London’s Supply of Rental Properties Begins to Plummet
By |Published On: 24th September 2018|

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London’s Supply of Rental Properties Begins to Plummet

By |Published On: 24th September 2018|

This article is an external press release originally published on the Landlord News website, which has now been migrated to the Just Landlords blog.

According to recent figures provided by London is currently experiencing a shortage of rental properties, particularly in Greater London.

This is unfortunate news for tenants, who are now confronted with increased rents and stiff competition to secure the best homes. Rents have already risen by 4.0% in the Greater London area over the last 12 months.

The number of available homes to rent in Greater London that have been on the market for 20 weeks or less plummeted by 24% over the last year, from 52,388 in August 2017 to 39,746 in August this year.

In fact, the current number of properties available to let is at its lowest level since March 2015.

An average yield of just 3.7% in August in the capital, compared to 4.7% across mainland UK, looks to be a key factor in landlords leaving the rental market in London.

Across mainland UK, the supply of all available homes to rent, including hard to rent properties that have been on the market for more than 20 weeks, has fallen by more than 10,000 since July 2017, from 233,453 to 223,115.

Aside from London, another particularly badly hit area is the South East, where supply of all available rental properties fell from 30,066 in August 2017 to 27,728 in the same month this year.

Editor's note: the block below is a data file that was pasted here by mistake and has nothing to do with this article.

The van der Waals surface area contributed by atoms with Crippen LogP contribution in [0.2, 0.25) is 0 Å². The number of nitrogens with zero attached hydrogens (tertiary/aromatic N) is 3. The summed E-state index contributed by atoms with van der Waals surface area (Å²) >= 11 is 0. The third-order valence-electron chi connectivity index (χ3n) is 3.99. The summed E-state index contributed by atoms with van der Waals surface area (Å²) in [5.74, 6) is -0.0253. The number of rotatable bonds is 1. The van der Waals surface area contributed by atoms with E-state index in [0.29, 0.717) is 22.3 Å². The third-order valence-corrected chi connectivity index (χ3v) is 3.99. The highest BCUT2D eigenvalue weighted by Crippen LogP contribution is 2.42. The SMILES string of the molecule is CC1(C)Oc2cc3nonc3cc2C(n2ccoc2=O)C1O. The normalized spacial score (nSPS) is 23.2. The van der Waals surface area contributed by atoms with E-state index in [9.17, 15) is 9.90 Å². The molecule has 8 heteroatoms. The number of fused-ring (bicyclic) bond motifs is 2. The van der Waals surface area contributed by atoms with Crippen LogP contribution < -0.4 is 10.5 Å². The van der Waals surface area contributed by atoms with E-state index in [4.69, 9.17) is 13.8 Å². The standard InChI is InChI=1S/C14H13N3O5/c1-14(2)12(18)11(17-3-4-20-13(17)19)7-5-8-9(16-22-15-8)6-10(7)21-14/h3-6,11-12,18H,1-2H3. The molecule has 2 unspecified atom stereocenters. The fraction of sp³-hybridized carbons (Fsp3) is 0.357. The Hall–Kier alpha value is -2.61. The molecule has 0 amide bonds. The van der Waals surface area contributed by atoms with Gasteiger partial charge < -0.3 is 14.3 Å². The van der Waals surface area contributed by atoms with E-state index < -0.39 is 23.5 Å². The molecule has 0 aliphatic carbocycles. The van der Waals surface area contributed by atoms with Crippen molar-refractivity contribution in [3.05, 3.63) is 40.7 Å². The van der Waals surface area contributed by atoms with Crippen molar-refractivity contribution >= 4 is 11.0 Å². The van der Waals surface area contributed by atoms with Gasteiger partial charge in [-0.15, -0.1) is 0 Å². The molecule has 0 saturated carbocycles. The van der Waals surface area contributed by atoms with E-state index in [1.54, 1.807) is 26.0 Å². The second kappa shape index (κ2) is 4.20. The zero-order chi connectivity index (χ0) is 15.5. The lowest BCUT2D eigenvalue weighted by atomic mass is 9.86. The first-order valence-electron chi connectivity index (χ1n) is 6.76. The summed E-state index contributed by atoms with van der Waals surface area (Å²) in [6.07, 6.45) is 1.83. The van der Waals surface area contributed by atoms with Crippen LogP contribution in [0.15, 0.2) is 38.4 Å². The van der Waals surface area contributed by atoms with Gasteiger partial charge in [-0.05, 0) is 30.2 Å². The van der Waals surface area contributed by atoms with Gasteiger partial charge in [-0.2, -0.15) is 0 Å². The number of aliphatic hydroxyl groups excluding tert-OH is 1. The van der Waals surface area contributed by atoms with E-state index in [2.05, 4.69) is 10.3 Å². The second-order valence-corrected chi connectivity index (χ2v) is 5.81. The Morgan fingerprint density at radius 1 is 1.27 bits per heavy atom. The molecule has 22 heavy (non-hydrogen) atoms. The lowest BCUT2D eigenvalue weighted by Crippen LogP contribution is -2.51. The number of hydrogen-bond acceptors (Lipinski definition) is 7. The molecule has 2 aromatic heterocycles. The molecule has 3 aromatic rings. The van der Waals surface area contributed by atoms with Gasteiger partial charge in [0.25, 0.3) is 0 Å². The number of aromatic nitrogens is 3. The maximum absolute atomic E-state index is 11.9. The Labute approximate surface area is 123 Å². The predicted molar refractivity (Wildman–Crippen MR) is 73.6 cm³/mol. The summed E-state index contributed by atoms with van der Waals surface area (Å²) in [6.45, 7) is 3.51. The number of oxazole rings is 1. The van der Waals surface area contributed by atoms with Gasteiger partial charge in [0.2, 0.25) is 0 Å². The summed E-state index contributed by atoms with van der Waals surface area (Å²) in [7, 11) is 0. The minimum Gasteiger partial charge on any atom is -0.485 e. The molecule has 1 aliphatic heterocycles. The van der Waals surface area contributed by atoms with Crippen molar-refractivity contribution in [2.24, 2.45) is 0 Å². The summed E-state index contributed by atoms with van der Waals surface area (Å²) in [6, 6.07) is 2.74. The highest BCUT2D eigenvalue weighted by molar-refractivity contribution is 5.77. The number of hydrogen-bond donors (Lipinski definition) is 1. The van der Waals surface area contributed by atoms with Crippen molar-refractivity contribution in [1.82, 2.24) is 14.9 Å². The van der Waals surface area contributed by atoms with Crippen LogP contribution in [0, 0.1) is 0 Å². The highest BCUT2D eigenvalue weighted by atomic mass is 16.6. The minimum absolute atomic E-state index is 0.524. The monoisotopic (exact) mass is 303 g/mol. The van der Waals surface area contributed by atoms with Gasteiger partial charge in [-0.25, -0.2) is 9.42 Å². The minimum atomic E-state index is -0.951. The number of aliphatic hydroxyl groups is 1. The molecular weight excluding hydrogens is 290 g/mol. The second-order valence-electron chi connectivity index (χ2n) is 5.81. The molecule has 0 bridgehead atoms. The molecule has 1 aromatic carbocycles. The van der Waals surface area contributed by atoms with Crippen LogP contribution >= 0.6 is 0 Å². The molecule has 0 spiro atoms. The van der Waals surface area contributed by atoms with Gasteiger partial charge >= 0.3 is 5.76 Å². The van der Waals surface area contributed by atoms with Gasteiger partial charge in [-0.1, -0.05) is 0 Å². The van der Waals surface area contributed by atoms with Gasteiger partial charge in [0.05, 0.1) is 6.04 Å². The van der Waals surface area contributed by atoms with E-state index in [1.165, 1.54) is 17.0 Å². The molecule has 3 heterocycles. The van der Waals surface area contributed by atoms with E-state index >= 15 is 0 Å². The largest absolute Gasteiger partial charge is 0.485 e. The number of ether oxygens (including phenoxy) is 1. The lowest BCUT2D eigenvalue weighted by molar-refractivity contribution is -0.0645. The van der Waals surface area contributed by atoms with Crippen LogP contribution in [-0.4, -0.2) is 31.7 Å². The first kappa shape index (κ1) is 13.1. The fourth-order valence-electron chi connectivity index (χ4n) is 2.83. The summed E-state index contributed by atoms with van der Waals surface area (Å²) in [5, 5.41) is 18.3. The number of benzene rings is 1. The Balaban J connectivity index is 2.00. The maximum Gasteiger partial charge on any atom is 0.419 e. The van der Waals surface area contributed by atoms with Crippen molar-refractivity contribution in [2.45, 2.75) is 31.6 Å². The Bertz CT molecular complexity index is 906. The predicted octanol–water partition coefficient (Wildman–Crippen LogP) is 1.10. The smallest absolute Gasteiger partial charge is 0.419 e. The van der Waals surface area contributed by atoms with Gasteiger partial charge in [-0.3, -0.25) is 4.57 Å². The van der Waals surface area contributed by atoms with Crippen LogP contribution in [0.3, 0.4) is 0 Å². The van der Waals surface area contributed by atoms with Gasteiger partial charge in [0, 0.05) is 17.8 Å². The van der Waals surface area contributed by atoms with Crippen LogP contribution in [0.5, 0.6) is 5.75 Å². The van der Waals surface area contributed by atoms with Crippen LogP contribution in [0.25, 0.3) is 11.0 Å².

The lack of rental property in the capital is likely a direct result of a number of costly new legislation and taxation measures imposed on the sector. Consequently, landlords are throwing in the towel.

From April, individual buy-to-let investors will be unable to offset all their mortgage interest against their profits and, within the next three years, none of this interest will be tax deductible.

Another intervention has been increased red tape for landlords due to additional licensing for Homes of Multiple Occupancy (HMOs), whereby councils can impose their own licensing on HMOs.

Vendor landlords have done their maths and they know that if they continue to let the property, even with a modest rent hike, they will now be losing money overall. Their conclusion is simple – it is time to sell.

Doug Shephard, Director of commented: “The main driver for rent hikes going forward is an alarming lack of homes to rent, especially in Greater London, 24% is a huge drop and much of it can be ascribed to the BTL exodus.

“Basic economics tells us that when supply falls prices must rise. In the case of London, it looks like rents will increase quickly – and they need to.

“For too long, rents have lagged behind house price inflation, to the point where yields have sunk too low. Rental returns fundamentally underpin property values and London prices desperately need a fillip to prevent the slide into negative equity.
“Watch the rents. It’s catch-up time.”

About the Author: Em Morley (she/they)

Em is the Content Marketing Manager for Just Landlords, with over five years of experience writing for insurance and property websites. Together with the knowledge and expertise of the Just Landlords underwriting team, Em aims to provide those in the property industry with helpful resources. When she’s not at her computer researching and writing property and insurance guides, you’ll find her exploring the British countryside, searching for geocaches.

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